The protagonist behind the French thriller La
Femme Nikita is Nikita (Anne Parillaud), a former junkie who was
rescued by a government agency to become one of the world’s most
deadliest assassins. Directed by Luc Besson, La Femme Nikita has spawned a
plethora of Hollywood imitations but the original incarnation is still
the best to date, especially by the strong performances by Anne Parillaud, Jean-Hugues Anglade, Tchéky Karyo, Jeanne Moreau and French
legend Jean Reno. The story begins and even ends with a huge bang and
when a violent shootout occurs between a group of junkies and the
police, all are killed, except for “Nikita”. Sentenced to death, a
secret government agency gives her one chance of redemption and if she
accepts, she will start a new life.
As her death is faked, Nikita begins
some rigorously training and several years later, a new woman is born
but unfortunately when the government call, it is time to work for
freedom. With her new life, Nikita falls for a storekeeper called Marco
(Jean Hugues) and eventually they become lovers and just when some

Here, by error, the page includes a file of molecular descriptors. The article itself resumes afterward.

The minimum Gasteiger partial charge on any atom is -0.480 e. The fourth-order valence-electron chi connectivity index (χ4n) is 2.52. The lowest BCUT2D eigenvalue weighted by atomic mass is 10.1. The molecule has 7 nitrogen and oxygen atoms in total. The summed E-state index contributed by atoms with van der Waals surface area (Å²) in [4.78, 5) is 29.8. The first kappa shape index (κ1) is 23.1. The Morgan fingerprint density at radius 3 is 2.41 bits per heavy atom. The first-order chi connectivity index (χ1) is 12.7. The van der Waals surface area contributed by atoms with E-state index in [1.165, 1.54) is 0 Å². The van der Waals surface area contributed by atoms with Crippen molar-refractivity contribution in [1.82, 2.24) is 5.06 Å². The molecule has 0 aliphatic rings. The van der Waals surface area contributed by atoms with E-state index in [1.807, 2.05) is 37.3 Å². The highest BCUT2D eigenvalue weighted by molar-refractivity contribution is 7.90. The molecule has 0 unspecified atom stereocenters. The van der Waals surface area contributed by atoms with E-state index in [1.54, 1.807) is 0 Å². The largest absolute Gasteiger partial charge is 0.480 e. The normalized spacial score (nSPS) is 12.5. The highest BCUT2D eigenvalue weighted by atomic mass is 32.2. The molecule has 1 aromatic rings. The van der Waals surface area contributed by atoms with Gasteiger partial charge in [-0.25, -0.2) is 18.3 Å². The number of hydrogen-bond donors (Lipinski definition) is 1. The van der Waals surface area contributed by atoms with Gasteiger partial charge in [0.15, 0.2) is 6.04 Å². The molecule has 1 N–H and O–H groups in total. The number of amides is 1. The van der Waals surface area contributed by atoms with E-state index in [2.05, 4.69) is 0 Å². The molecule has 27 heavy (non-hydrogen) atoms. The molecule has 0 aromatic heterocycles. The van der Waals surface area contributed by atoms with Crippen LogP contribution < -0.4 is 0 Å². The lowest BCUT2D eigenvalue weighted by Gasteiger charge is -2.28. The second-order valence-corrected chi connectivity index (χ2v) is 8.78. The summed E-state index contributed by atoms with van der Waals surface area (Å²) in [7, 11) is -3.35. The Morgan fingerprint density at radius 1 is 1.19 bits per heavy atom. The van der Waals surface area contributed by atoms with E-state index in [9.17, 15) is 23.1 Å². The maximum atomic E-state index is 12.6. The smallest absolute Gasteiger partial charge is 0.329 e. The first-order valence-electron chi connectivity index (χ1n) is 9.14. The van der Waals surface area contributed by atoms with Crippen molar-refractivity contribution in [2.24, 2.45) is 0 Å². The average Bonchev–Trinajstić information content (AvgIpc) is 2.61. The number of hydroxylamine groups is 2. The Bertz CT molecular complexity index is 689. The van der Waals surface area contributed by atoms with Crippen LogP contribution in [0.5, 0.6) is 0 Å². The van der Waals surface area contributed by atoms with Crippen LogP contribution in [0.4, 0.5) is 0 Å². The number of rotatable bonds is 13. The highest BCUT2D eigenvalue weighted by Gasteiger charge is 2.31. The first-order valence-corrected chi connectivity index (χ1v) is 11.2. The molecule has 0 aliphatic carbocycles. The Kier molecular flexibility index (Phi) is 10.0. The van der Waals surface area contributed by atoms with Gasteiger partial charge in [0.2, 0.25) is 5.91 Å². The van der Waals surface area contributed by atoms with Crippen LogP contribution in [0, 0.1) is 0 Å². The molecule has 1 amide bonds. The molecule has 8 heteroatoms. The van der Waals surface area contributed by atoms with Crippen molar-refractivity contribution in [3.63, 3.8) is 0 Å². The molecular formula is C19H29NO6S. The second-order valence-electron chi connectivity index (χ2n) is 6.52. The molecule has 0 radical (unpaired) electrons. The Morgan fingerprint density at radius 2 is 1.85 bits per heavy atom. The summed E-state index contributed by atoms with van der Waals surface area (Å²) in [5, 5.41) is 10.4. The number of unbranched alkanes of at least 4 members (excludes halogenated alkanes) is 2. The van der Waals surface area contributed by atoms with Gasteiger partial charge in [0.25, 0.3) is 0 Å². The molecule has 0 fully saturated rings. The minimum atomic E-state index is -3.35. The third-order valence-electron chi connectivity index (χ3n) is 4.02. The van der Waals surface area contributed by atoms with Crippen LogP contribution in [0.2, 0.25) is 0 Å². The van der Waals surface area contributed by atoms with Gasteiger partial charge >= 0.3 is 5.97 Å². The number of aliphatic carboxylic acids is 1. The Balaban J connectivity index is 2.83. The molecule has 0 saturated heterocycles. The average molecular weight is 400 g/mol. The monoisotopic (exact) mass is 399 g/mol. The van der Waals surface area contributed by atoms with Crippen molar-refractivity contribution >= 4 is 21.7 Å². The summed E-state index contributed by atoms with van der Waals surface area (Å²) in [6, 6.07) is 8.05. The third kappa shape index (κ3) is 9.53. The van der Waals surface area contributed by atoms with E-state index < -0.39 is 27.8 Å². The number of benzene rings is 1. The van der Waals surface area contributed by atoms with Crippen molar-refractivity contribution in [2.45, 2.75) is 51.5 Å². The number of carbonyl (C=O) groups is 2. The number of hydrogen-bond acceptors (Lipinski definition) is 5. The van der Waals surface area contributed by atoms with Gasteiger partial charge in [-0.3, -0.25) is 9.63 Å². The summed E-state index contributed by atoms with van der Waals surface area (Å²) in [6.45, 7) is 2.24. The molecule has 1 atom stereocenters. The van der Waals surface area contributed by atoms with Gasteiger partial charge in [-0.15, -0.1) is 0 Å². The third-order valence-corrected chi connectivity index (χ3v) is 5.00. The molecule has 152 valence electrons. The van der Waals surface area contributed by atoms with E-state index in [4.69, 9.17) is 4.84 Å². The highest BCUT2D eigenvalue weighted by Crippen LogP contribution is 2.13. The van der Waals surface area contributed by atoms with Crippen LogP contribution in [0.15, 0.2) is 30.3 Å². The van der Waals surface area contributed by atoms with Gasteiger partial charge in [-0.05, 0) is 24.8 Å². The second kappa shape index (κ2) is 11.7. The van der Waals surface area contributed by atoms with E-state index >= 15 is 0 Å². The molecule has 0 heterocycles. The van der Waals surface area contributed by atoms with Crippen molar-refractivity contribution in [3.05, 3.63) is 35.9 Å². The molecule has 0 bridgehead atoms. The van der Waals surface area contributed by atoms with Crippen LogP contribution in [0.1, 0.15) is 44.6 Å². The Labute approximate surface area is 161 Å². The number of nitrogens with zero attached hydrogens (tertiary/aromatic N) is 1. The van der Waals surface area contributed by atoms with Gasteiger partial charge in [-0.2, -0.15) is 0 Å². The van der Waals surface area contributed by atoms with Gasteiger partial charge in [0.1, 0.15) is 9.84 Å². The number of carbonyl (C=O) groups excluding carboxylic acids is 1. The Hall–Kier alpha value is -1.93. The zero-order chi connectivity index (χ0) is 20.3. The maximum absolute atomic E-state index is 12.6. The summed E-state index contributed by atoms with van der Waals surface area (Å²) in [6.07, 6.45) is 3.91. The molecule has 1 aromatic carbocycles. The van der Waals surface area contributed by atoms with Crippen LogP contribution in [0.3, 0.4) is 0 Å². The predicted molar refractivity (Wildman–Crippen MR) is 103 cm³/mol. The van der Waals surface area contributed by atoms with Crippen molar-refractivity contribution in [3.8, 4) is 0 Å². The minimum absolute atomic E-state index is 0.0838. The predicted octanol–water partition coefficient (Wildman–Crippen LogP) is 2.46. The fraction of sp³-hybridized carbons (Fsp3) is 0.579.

normality arrives in her life, the agency call her. From there, the film
goes into high gear and if you want to see hell hath no fury like a
woman, just watch Nikita because this deadly assassin is quite eerie to
watch but this is what made the movie so famous which lead to a
plethora of imitations.
Besson once again succeeds as the director and
really gets into the headspace of Nikita as she is caught between love,
freedom and her obligation to work for the agency and when it all
threatens to fall apart, her decision may surprise some. Even when originally released, the violence of La Femme Nikita was
quite over the top and compared to movies of today is quite normalised
but is still a very strong presentation, even after all these years.
The video quality of Nikita is a little grainy but
still looks quite acceptable with the MPEG-4 AVC video coding and 1080p.
Colours, contrast and image quality is good and for a film of this age,
the conversation to Blu-ray worked quite well. The audio supports Dolby
TrueHD 5.1 and sounds phenomenal when the action begins, especially the
wild gunshot battles. Special Features are a little lacking but the
Making Of featurette and the Sound of Nikita give a backstage past to
the creation of this cult classic.
In conclusion, La Femme Nikita was the
precursor to series such as Alias and Covert Affairs and really gave
something to the movie genre. The character Nikita is played
perfectly by Anne Parillaud and Besson does his best to try something
different as the movie at times has this MTV like atmosphere to it. The story
works on all levels and although at times, it does get a little
derailed, it always finds its feet.
This is the
definitive version to get. Recommended!
The Sound of Nikita
Making Of & Production footage
Tchéky Karyo on Luc Besson